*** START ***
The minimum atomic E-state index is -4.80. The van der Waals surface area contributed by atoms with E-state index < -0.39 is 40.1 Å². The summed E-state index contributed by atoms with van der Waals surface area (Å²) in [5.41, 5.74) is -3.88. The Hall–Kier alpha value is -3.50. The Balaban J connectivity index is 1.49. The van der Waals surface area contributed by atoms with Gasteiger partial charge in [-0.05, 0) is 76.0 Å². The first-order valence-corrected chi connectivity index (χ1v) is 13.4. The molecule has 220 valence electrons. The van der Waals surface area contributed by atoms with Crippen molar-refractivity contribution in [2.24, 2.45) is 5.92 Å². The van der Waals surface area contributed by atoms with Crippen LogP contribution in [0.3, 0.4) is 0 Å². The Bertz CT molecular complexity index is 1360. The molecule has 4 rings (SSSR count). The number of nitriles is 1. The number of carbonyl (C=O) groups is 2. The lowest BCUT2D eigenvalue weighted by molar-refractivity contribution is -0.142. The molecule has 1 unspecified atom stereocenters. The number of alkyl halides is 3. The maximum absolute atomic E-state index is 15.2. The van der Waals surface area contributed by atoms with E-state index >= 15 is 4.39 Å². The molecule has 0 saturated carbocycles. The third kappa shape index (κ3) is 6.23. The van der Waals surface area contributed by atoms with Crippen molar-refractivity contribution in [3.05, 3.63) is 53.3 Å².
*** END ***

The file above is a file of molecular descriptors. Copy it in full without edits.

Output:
The minimum atomic E-state index is -4.80. The van der Waals surface area contributed by atoms with E-state index < -0.39 is 40.1 Å². The summed E-state index contributed by atoms with van der Waals surface area (Å²) in [5.41, 5.74) is -3.88. The Hall–Kier alpha value is -3.50. The Balaban J connectivity index is 1.49. The van der Waals surface area contributed by atoms with Gasteiger partial charge in [-0.05, 0) is 76.0 Å². The first-order valence-corrected chi connectivity index (χ1v) is 13.4. The molecule has 220 valence electrons. The van der Waals surface area contributed by atoms with Crippen molar-refractivity contribution in [2.24, 2.45) is 5.92 Å². The van der Waals surface area contributed by atoms with Crippen LogP contribution in [0.3, 0.4) is 0 Å². The Bertz CT molecular complexity index is 1360. The molecule has 4 rings (SSSR count). The number of nitriles is 1. The number of carbonyl (C=O) groups is 2. The lowest BCUT2D eigenvalue weighted by molar-refractivity contribution is -0.142. The molecule has 1 unspecified atom stereocenters. The number of alkyl halides is 3. The maximum absolute atomic E-state index is 15.2. The van der Waals surface area contributed by atoms with E-state index >= 15 is 4.39 Å². The molecule has 0 saturated carbocycles. The third kappa shape index (κ3) is 6.23. The van der Waals surface area contributed by atoms with Crippen molar-refractivity contribution in [3.05, 3.63) is 53.3 Å².